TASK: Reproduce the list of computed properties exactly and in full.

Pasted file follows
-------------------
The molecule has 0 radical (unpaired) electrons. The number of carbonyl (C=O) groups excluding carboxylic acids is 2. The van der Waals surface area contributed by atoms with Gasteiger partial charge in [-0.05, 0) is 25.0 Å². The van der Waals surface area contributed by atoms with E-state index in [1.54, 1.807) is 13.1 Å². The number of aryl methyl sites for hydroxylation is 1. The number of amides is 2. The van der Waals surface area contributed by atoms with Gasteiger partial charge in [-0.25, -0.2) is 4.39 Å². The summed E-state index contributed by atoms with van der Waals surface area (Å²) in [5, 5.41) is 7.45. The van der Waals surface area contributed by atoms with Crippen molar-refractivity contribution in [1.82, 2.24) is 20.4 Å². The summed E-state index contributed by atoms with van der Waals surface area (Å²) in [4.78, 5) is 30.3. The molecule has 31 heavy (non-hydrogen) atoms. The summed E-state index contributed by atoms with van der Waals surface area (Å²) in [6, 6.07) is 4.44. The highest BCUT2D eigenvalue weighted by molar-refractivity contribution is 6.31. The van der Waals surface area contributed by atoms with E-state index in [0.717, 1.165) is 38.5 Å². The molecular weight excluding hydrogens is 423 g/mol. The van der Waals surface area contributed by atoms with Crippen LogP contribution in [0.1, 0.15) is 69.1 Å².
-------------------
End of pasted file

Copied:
The molecule has 0 radical (unpaired) electrons. The number of carbonyl (C=O) groups excluding carboxylic acids is 2. The van der Waals surface area contributed by atoms with Gasteiger partial charge in [-0.05, 0) is 25.0 Å². The van der Waals surface area contributed by atoms with E-state index in [1.54, 1.807) is 13.1 Å². The number of aryl methyl sites for hydroxylation is 1. The number of amides is 2. The van der Waals surface area contributed by atoms with Gasteiger partial charge in [-0.25, -0.2) is 4.39 Å². The summed E-state index contributed by atoms with van der Waals surface area (Å²) in [5, 5.41) is 7.45. The van der Waals surface area contributed by atoms with Crippen molar-refractivity contribution in [1.82, 2.24) is 20.4 Å². The summed E-state index contributed by atoms with van der Waals surface area (Å²) in [4.78, 5) is 30.3. The molecule has 31 heavy (non-hydrogen) atoms. The summed E-state index contributed by atoms with van der Waals surface area (Å²) in [6, 6.07) is 4.44. The highest BCUT2D eigenvalue weighted by molar-refractivity contribution is 6.31. The van der Waals surface area contributed by atoms with E-state index in [0.717, 1.165) is 38.5 Å². The molecular weight excluding hydrogens is 423 g/mol. The van der Waals surface area contributed by atoms with Crippen LogP contribution in [0.1, 0.15) is 69.1 Å².